At Cafe Tiramisu, you can enjoy a pizza calabrese, beet salad or simple cup of coffee while, just metres away, your child is playing in the play area and your partner practises a yoga sun salutation.
It’s all part of owner Seble Amelga’s vision.
During her years as a homemaker raising three girls, she dreamed of a place where people could meet friends over good food, and bring along the kids.
“When people open cafes, it’s mainly for the food or for the coffee. But what makes [Caf Tiramisu] different is, I want to bring a ‘lift-me-up’ experience to this cafe,” says Amelga, who’s referring to the refreshed feeling one gets when breaking free from a hectic life.
“Lift Me Up Fitness” lessons, which include yoga and Pilates lessons, are priced per eight weeks, with separate classes for adults and kids.
On the surface, Noorish is a superbly decorated organic and vegetarian restaurant, but owner Sheniz Kassam is also trying to feed your mind, body and soul.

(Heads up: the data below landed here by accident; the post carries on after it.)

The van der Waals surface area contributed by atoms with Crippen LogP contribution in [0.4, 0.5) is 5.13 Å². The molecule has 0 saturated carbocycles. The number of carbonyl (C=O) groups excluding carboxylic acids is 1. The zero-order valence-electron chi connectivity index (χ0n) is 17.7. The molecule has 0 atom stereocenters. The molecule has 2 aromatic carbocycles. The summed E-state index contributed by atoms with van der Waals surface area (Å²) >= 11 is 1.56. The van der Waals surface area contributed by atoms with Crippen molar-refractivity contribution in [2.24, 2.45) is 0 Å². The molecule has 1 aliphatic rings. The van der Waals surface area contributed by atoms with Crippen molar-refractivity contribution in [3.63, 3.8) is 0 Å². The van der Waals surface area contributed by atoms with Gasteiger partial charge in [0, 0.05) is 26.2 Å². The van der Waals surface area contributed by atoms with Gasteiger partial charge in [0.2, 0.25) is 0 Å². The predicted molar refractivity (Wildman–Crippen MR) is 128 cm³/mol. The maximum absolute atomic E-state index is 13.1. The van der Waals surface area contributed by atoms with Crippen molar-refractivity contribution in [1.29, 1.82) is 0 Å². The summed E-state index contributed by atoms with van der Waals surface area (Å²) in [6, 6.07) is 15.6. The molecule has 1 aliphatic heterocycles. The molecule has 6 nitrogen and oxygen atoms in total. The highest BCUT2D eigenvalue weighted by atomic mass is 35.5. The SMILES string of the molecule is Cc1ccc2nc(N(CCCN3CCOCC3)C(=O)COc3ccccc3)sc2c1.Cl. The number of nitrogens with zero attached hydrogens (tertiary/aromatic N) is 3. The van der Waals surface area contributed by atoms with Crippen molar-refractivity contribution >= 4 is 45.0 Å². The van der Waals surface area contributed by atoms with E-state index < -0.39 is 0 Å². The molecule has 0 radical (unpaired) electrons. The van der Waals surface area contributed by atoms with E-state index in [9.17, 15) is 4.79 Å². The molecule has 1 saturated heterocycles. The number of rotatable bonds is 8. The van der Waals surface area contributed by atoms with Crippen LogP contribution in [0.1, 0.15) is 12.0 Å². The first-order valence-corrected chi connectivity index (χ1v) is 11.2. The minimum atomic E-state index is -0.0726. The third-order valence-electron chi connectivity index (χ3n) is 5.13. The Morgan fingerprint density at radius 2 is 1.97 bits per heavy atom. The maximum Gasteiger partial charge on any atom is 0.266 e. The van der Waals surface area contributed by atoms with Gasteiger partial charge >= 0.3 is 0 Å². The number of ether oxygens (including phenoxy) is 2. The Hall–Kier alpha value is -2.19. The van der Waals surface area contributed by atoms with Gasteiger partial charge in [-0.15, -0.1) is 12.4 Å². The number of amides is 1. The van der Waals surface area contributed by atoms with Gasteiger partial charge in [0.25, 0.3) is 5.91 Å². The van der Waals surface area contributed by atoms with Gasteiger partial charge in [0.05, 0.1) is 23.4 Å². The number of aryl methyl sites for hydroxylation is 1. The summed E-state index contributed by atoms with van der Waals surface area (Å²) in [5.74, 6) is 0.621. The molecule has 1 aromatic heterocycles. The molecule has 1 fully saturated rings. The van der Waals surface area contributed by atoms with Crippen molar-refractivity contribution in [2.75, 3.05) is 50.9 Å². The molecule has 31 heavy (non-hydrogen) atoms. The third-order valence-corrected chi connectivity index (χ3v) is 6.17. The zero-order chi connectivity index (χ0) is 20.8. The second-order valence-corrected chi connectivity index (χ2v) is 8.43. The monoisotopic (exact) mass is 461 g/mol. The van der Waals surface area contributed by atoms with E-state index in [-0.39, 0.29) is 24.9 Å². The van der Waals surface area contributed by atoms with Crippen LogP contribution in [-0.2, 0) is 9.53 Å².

“We bring people in, lure them in with really amazing gourmet food, and then expose them to different ways of healing themselves, and transforming and understanding what this world is about,” says Kassam.
Downstairs from the dining room, you can find your zen by meditating in the kiva room or, come August, you can get colon hydro-therapy. Yes, it’s pretty much a self-administered enema, that’s supposed to rid your colon walls of mucoid-plaque. If that’s not for you, you can order a “cleansing elixir” drink, Gratitude to Greens.
And for aspiring artists, young and old, Quirky Art Cafe on 111th Street and65th Avenue offers workshops for practicing your painting talents, or you can get a caricature drawn of you by owner Cathy McMillan, all while you nibble on apastry. McMillan says she wanted to combine a coffeehouse with creativity. So it’s not just your digestive system working while you’re there, but your right brain, too.
Though all of these places cater to different groups, it’s obvious that local restaurants are thinking outside the to-go box.